Stack Overflow is a community of 4.7 million programmers, just like you, helping each other.

Join them; it only takes a minute:

Sign up
Join the Stack Overflow community to:
  1. Ask programming questions
  2. Answer and help your peers
  3. Get recognized for your expertise

With internet access, < F1 > on IDLE works fine on Linux. With no internet access of course it does not work. I have downloaded the Python doc as html, but can't get IDLE to refer to it directly.

There is a dialog under "IDLE Preferences" called "Additional Help Sources", but this only enables the user to specify single files for single subjects, not the whole directory structure. I can enter a URL, but I am unclear as to what I should enter as the "Menu Item".

I should add that adding the URL to the local directory to my browser enables me to look at the offline doc, it is just the link to IDLE I am missing.

I found reference to a PYTHONDOCS environment variable, but this does not appear to work on Linux, it seems it is specific to Windows.

share|improve this question
up vote 2 down vote accepted

You almost did all settings you need to refer to local documentation via menu item. Let's look more precisely of what can be done:

  1. Download documentaion for your Python version as zipped html.
  2. Unpack that archive to you desired directory, e.g /home/username/python-docs.
  3. Go to Idle: Options -> Configure Idle... -> General -> Additional help sources -> Add.
  4. Enter label for the "Menu item" field (it will be a label of a new menu item that will appear in IDLE's Help menu), e.g. "local docs".
  5. Press "Browse" button and choose path to "index.html" in unzipped help sources.
  6. Move to Help -> local docs, it will open your local version of Python documentation.


I've created a ticket on Python issue tracker that requests enhancement of standard IDLE keys configuration so it could be possible to add key bindings for custom added addiotional help sources menu items.

share|improve this answer
Yes, that works, thanks. I had misunderstood the effect of entering the Menu item. However, it still does not reassign the < F1 > key. Any idea how to do that? – cdarke Aug 29 '12 at 11:00
@cdarke As far as I know it's only possible to redefine hotkeys for predefined actions Options -> Configure Idle... -> Keys, and for now it's not possible to define custom hotkeys for "additional help sources" menu items. You can post "enhancement" issue to Python issue tracker with this request. – Rostyslav Dzinko Aug 29 '12 at 11:13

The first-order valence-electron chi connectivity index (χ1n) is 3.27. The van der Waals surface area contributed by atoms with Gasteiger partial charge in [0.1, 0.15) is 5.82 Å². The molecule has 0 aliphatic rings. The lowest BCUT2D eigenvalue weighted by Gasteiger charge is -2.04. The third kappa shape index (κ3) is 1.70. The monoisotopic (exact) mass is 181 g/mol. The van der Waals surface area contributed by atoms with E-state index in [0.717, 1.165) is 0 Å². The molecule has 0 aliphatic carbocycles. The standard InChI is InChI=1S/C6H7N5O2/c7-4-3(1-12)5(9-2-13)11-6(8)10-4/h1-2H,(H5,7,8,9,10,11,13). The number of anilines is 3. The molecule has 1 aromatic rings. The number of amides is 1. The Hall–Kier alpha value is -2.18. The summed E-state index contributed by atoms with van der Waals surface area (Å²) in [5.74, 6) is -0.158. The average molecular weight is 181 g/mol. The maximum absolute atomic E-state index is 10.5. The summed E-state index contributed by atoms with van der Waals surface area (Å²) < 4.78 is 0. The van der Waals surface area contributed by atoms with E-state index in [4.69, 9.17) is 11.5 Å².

Fair enough, it is only reasonable to gild the lilly so far. Thanks. – cdarke Aug 29 '12 at 11:15

Actually, IDLE does have code to look for an on-disk copy of the html-formatted Python documentation set but the paths are platform-specific and, in the Linux case, are out-of-date for some distributions at least. If you look at the code in Lib/idlelib/ (I'm looking at the current Python 3 sources), you'll see that for Linux platforms it looks for index.html in either /var/www/html/python or /usr/share/doc/python-docs-x.y/Doc/. On current Debian systems, for example, the Python doc package is installed in /usr/share/doc/pythonx.y-doc/html. If you install the doc packages and then create a link, IDLE should find the docs off-line when you select Python Docs from the Help manual. For example, for Python 3.3 you could do:

sudo aptitude install python3.3-doc
sudo mkdir -p /var/www/html/
sudo ln -s /usr/share/doc/python3.3-doc/html python

That said, the default locations should be updated (I'll add this to the issue that Rostyslav opened).

share|improve this answer
Thanks, I sucessfully copied the doc to /var/www/html/python on CentOS (I have root access). Obviously using this path is not a good solution with > 1 Python version (I'm on 3.2.3). I'm a little surprised that the paths can't be manipulated by an environment variable (like PYTHONDOCS on Windows). – cdarke Aug 31 '12 at 6:38

Your Answer


By posting your answer, you agree to the privacy policy and terms of service.

Not the answer you're looking for? Browse other questions tagged or ask your own question.